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Mom in Chief?

She has her priorities, but motherhood will never be her only mission

Michelle Obama drives feminists nuts by insisting that her main concern when she arrives at the White House will be Malia and Sasha. Michelle’s repeated pledge that she will devote herself full-time to making sure her daughters adjust to their new lives has sparked the phrase “the mommification of Michelle”—and that’s no compliment.

Despite the criticism, Michelle is expected to establish her office in the East Wing, the traditional venue for First Ladies, as opposed to the West Wing, where the president and the power reside (and where Hillary Clinton installed her office).

Still, friends maintain that Michelle will also tackle issues, drawing on both her background and her campaign experience. One goal is to promote national ser-vice, a reflection of her work in the mid-1990s at Public Allies Chicago. “She’s going to try to focus on how to get kids from diverse backgrounds involved in community service at a young age,” says her friend Cindy Moelis.


Michelle’s likes and dislikes, as drawn from interviews and published sources

Dressed up or down, Michelle stands tall as a natural fashion star

From October 2004: Native Chicagoan Michelle Obama married a skinny kid with a funny name. She’s keeping it real.

A second mission is to find ways for the country to better support military families. During the campaign, Michelle often held women’s roundtables and frequently ended up in talks with military spouses. She expressed shock at the flimsy or nonexistent backup for these women, who are left on their own to worry about their husbands’ safety while facing issues of childcare, education, and family budget.

Beyond those issues—and especially if there is a second term—friends and colleagues speculate that Michelle could address health care (drawing on her work at the University of Chicago) and education (former Chicago Public Schools chief Arne Duncan, a family friend, sees her as “a huge force in education” and calls Michelle and Barack “living symbols of what education can do in your life”).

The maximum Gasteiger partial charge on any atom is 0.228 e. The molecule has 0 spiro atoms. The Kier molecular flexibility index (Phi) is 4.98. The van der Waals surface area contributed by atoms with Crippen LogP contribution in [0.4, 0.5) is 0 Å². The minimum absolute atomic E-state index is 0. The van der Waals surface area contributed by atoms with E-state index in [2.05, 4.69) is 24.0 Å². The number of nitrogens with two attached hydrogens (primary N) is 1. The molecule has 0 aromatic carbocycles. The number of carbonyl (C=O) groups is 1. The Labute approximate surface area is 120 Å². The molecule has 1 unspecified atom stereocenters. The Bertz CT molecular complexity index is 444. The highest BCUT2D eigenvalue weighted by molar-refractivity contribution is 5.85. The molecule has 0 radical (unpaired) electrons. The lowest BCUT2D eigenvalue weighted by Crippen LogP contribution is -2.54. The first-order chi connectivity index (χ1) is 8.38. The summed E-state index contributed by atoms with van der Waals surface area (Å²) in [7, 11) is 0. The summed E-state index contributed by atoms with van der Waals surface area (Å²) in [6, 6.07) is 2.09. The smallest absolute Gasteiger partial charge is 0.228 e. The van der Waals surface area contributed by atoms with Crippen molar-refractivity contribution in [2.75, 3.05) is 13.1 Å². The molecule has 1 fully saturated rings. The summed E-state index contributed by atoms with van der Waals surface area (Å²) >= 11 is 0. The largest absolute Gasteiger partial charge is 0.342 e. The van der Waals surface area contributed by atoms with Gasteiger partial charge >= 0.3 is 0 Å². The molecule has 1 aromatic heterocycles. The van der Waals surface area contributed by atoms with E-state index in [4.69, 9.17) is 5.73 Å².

In addition to taking on specific issues, Michelle will bring her own style to the more traditional roles of the First Lady. She will almost certainly travel abroad to help improve America’s relations with foreign governments (taking care, though, not to step on the toes of the secretary of state, Hillary Clinton). And many Washingtonians look forward to her bringing glamour to the town’s social scene—a return to the Kennedys’ Camelot, or, as the New York Post dubbed it, “Bam-a-lot.”

Closer to home is Michelle’s role as Barack’s number-one adviser, as he describes her. The Harvard Law School professor Charles Ogletree says that Michelle will tell her husband “not what he likes to hear but what he needs to hear.”

Overall, says the Reverend Jesse Jackson, who has known Michelle since she was a teenager, she will help the president sell his agenda. “She will not have some trivial role,” he says. “Michelle is capable of having a press conference without notes.”


Photograph: AP photo/Charlie Neibergall

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